Sarah will work with students in the Food & Agriculture Clinic on designing accessible online legal tools and information, which include the animated clip, “What Does the Food and Ag Clinic Do?” Prior to coming to CAFS, Sarah conducted outreach for Next Step Living, a Boston-based home energy efficiency company, and worked at farmers markets as a vendor and assistant manager.

FACULTY SPOTLIGHT

CAFS Welcomes Practicing
Faculty Members Beth Boepple
and Amy Manzelli
Beth Boepple (right) is developing the fourth food and agriculture distance-learning course for CAFS, drawing on her rich experience practicing food and farm law. A VLS alum, Beth is a shareholder and attorney with Lambert Coffin in Portland, Maine, specializing in corporate, commercial and banking law; farm and food production law; and real-estate and land-use law.
    In addition, Beth will be co-teaching Agriculture and Food Entrepreneur Lawyering Skills with Amy Manzelli (left) in the spring. Amy currently collaborates with CAFS on two USDA-funded projects. She is a partner at BCM Environmental & Land Law, PLLC in Concord, New Hampshire, specializing in environmental, conservation, and land law.

NEWS & EVENTS
Director Laurie Ristino Presents at Harvard Law and the University of Oregon School of Law
On September 25, 2015, Ristino gave the presentation “Food, Agriculture, and Drought: Implications of Water Supply Scarcity on Food Production and Policy Solutions at the Federal, State, and Local Levels” at the Drought in the American West Symposium at the University of Oregon School of Law in Eugene. On October 3, she also gave a seminar at Harvard’s Food Law Student Leadership Summit entitled “No Food Without Nature.”
Associate Director Laurie Beyranevand Contributes to Recently Published Books
Beyranevand wrote the chapters “Breaking Down Barriers to Local Food Distribution in Urban Centers” from Urban Agriculture: Policy, Law, Strategy, and Implementation, and “Agricultural Biotechnology and NAFTA: Analyzing the Impacts of U.S. and Canadian Policies on Mexico’s Environment and Agriculture,” from NAFTA and Sustainable Development: The History, Experience, and Prospects for Reform.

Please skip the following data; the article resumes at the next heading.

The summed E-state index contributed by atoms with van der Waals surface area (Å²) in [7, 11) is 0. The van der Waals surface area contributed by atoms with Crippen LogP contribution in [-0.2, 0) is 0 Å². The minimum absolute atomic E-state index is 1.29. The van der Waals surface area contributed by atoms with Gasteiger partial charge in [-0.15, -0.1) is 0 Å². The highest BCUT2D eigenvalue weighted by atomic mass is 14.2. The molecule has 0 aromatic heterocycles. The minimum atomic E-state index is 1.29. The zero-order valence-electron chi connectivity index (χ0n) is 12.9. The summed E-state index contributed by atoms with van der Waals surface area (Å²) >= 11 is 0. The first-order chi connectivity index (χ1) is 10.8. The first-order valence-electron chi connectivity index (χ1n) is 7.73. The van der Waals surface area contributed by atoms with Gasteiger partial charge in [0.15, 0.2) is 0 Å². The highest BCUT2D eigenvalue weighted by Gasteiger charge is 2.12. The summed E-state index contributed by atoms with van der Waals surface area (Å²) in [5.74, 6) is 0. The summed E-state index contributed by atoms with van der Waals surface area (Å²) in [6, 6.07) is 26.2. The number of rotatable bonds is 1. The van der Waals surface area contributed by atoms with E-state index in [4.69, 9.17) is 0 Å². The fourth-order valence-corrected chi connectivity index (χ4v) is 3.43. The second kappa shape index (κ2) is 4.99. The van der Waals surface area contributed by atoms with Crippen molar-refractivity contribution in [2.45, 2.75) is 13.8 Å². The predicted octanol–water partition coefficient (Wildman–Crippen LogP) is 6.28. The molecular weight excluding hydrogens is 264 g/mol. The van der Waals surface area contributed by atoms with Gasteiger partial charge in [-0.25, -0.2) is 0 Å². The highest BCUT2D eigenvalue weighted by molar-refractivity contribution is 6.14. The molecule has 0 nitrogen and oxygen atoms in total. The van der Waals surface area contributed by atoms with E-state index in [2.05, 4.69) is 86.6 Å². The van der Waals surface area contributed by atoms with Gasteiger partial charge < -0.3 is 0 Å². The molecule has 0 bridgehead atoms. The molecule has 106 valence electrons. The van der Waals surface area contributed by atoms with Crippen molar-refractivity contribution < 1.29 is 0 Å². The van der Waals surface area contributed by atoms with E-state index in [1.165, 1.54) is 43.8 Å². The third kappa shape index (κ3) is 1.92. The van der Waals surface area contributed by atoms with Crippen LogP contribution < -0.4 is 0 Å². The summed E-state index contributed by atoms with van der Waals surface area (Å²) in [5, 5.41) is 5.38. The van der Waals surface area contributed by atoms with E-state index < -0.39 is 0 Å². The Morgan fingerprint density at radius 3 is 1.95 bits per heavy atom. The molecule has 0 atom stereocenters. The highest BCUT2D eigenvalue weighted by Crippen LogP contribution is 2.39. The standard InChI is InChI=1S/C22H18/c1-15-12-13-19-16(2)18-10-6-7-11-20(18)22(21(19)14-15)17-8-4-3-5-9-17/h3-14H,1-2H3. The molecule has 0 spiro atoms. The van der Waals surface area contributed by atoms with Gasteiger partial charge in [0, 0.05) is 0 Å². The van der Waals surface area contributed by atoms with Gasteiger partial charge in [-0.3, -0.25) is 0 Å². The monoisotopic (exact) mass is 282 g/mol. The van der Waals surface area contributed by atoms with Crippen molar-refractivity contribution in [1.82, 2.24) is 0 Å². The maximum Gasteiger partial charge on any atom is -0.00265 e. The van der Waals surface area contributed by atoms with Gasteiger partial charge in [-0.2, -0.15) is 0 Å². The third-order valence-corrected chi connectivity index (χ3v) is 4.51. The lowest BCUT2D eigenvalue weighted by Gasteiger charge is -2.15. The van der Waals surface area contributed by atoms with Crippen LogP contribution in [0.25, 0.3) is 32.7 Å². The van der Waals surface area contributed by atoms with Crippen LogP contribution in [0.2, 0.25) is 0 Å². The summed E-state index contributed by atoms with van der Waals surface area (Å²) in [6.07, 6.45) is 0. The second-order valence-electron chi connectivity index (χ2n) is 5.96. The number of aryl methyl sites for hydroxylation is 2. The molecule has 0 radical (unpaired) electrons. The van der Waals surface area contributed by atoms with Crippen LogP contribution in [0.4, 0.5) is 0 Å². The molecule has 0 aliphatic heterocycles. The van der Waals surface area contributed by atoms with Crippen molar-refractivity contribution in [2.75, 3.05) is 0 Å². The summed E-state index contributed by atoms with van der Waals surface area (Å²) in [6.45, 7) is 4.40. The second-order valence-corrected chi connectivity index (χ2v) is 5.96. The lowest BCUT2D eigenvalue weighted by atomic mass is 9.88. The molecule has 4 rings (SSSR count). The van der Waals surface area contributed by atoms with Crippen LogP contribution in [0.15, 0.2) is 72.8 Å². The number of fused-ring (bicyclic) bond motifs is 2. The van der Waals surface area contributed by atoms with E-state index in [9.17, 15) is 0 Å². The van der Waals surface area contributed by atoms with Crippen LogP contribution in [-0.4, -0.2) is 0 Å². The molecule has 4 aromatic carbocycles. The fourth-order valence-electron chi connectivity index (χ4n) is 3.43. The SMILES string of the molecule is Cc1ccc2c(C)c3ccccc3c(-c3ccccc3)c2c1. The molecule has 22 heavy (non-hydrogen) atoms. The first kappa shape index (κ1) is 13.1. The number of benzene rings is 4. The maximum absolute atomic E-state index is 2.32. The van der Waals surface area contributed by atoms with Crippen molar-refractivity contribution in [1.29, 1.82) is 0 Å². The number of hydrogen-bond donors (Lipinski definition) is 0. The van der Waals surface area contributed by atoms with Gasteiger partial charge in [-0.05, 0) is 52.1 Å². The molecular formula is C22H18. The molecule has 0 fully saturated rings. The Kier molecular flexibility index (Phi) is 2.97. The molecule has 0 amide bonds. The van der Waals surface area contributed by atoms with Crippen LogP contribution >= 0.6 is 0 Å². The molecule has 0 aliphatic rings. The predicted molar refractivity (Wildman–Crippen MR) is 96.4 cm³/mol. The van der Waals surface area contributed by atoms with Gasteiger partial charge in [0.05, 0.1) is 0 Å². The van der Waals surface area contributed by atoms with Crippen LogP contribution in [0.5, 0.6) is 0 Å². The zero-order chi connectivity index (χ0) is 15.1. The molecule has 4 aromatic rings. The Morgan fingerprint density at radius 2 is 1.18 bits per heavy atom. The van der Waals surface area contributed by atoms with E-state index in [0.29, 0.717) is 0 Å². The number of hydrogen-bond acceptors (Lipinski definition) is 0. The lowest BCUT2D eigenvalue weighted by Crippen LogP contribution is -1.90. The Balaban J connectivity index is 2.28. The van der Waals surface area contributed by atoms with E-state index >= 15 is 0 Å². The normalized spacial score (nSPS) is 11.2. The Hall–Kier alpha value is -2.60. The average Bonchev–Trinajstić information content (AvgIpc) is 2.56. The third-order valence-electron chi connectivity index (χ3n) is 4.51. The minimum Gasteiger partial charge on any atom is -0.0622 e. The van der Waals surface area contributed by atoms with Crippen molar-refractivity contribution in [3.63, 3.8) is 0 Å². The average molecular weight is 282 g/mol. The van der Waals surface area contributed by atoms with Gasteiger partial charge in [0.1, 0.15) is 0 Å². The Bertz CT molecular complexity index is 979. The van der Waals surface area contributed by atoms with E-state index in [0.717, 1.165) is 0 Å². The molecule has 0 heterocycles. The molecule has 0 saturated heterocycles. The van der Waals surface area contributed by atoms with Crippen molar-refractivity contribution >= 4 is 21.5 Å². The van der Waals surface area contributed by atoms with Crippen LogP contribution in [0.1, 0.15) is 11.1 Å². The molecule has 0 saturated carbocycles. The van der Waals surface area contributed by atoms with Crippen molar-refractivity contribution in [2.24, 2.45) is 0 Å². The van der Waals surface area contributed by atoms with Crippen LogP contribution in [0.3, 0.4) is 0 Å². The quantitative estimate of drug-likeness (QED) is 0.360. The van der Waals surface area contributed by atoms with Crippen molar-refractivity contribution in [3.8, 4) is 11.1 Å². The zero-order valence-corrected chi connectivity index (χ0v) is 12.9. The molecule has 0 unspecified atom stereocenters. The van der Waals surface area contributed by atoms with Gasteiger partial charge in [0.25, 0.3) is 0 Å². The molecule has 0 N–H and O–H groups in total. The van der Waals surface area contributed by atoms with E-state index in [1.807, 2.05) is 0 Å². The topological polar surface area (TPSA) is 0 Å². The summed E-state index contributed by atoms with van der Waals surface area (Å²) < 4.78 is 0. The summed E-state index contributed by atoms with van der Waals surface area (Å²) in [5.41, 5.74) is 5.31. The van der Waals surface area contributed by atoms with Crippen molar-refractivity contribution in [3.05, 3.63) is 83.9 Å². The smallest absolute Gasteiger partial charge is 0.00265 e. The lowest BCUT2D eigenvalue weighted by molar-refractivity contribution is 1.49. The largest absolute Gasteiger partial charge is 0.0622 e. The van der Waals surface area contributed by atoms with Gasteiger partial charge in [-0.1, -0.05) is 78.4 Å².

People at CAFS
* Associate Director Laurie Beyranevand was interviewed October 1, 2015 on Heritage Radio Network’s Eating Matters podcast about food labels and CAFS’ food labeling site Labels Unwrapped. She was also quoted in Mother Jones‘ article, “Chipotle Says it Dropped GMOs. Now a Court Will Decide if That’s Bulls-t;” in ClimateWire‘s “Businesses learn there are tax incentives and laws to help them recycle mountains of food;” in the Valley News‘ article “Food Notes: A Modern Take on an Old-Time Product;” and in the Health Affairs Blog article “The FDA’s Determination on Artificial Trans Fat: A Long Time Coming.”
* Director Laurie Ristino was quoted in the Law360 article “9th Circ. Pesticide Ruling Holds EPA to High Standards,” commenting on the 9th Circuit Court’s decision to vacate several EPA registrations of bee-killing pesticides.

* Research Fellow Amber Leasure-Earnhardt(right) attended the Closing the Hunger Gap: Cultivating Food Justice conference in Portland, Oregon, in September. She met with food bank representatives, farmers, and advocates to discuss the role of CAFS’ gleaning research in furthering food justice.
* LLM Fellow Carrie Scrufari will be presenting her paper “Generally Recognized as Safe-Until They’re Not: Why the FDA Never Subtracts Food Additive From GRAS” at the Yale Food Systems Symposiumon October 30-31, 2015. She workshopped the paper in September at Pace Law School’s 2nd Annual Future Environmental Law Professors Workshop.